I did break down and phone Amanda, Tabitha’s on-call substitute, late on Friday. She was friendly and concerned but said, “Wow, sounds complicated. Honestly, I’m better for approving prescription refills.” And I get it; she only had the info I told her on the phone and no access to my records. We talked through things and decided I would up my morning dose of Wellbutrin SR. It’s a medication that has provided me with some energy in the past without a lot of side effects. Amanda suggested I go from 100 to 200mg each morning.

After breakfast on Saturday, when I was sorting out my medications, I found I still had some 150mg tablets of Wellbutrin from last year. I thought, maybe it would be good to increase the dose more gradually, from 100 to 150mg, before jumping up to double the dose I’ve been taking, especially since I’ve become so sensitive to anything I change in my chemical cocktail. So that’s what I did.

I do have a little more energy, it’s true. For example, I got dressed in real clothes both yesterday and today. I scrambled some eggs yesterday, the first time I’ve cooked anything in weeks. But on the flip side, I’m having even more trouble sleeping. Last night I totaled about four hours, with interruptions. And if anything, I’m more electric than ever, which makes it unbearable to lie down for very long.

I really don’t know what to do about any of this, except endure it, except sit around, look out the window, and wonder if there are more things I’ll lose the ability to do in the coming week.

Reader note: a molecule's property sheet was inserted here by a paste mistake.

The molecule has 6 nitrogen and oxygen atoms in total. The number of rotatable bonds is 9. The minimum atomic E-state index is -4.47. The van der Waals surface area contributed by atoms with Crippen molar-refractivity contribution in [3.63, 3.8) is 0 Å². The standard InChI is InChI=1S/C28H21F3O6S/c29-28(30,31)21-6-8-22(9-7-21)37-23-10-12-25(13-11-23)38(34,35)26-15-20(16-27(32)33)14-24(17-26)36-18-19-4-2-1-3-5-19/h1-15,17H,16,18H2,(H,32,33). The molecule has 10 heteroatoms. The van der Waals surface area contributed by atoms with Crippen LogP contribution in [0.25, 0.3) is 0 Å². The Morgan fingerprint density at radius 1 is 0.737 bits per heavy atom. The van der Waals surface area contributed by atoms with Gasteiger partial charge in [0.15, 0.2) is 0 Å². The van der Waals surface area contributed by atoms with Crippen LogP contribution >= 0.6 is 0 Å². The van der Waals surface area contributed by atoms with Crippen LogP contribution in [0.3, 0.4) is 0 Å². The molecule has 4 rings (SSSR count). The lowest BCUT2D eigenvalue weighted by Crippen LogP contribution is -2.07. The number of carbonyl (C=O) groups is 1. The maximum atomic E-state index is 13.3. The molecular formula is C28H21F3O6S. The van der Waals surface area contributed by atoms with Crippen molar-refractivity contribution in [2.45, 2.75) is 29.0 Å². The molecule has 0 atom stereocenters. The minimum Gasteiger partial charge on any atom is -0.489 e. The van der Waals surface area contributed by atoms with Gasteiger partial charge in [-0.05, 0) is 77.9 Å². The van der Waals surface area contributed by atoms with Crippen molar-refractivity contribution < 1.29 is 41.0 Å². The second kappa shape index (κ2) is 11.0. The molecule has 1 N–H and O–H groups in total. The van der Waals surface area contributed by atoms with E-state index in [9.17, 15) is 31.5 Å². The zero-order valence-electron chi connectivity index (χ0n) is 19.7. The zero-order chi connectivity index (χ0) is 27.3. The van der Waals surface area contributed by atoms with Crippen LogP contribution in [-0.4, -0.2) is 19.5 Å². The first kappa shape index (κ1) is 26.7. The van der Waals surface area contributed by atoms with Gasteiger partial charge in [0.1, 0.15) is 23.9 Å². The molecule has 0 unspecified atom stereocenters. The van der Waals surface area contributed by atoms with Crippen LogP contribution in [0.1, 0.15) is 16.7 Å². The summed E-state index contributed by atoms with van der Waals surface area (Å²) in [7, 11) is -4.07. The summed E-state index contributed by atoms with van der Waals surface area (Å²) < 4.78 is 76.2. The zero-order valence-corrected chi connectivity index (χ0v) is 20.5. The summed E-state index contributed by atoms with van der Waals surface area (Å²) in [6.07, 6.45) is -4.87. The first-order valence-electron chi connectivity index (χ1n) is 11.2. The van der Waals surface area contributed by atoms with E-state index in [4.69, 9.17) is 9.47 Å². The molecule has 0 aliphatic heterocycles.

1. That sounds awful. I can see why Emily and your husband are suggesting a medication dose increase – it’s hard to stand by and see someone suffering, you feel like you have to “do something” – but I also get why that might feel like a defeat for you. I’ll be cheering for you, whatever you decide ❤


    • Thanks, DV. It’s genuinely helpful to feel like there are others around me, cheering me on. A lot of the time I feel so desperately alone with this.

      I’m going to give the increased Wellbutrin a few days and see how I do with that before reconsidering upping the Effexor. I have been up since 3:30 am today, but I did get some sleep before that, so I am crossing my fingers that after a few more days, this approach might actually help.


    • Getting dressed and cooking eggs IS a great start, isn’t it? It sounds like so little, but compared to previous days of staying in pajamas and eating tortilla chips straight out of the bag, it’s definitely forward movement. I am going to keep on the lookout today for other small victories. Thank you for the encouragement.


  2. Depression sucks. The lack of energy makes it harder to deal with the less then helpful criticizers (internal and external). Wouldn’t it be great if there was a clear answer to what would make you feel better? Or even if there was a road map that could let you know you will feel this way for X amount of days! Seems like the unknown (will I feel better? How long will this phase last?) is a huge part of what makes it so hard. It is hard to hold onto hope or know what to do. Will pushing through make it better or worse? Wish I had answers for you. Wish there was something that could make you feel better today. Or at least that continuing your treatment plan is worth it. I do hope things turn a corner for you and soon. I hope it doesn’t sound trite or dismissive of the very real hardships your going through, but I think you are amazing.

    Liked by 1 person

    • I can tell from your comment that you totally get it. Everything you say about wanting a road map, a timeline, guidance on whether it’s good to push through or to rest… those are all answers I long for too. I feel like any of those things would make it easier to bear.

      I do think I’m doing a bit better on the higher dose of Wellbutrin though it’s turned my daily schedule upside down. I have to try to let go of the long-term picture and just cope with this day-by-day.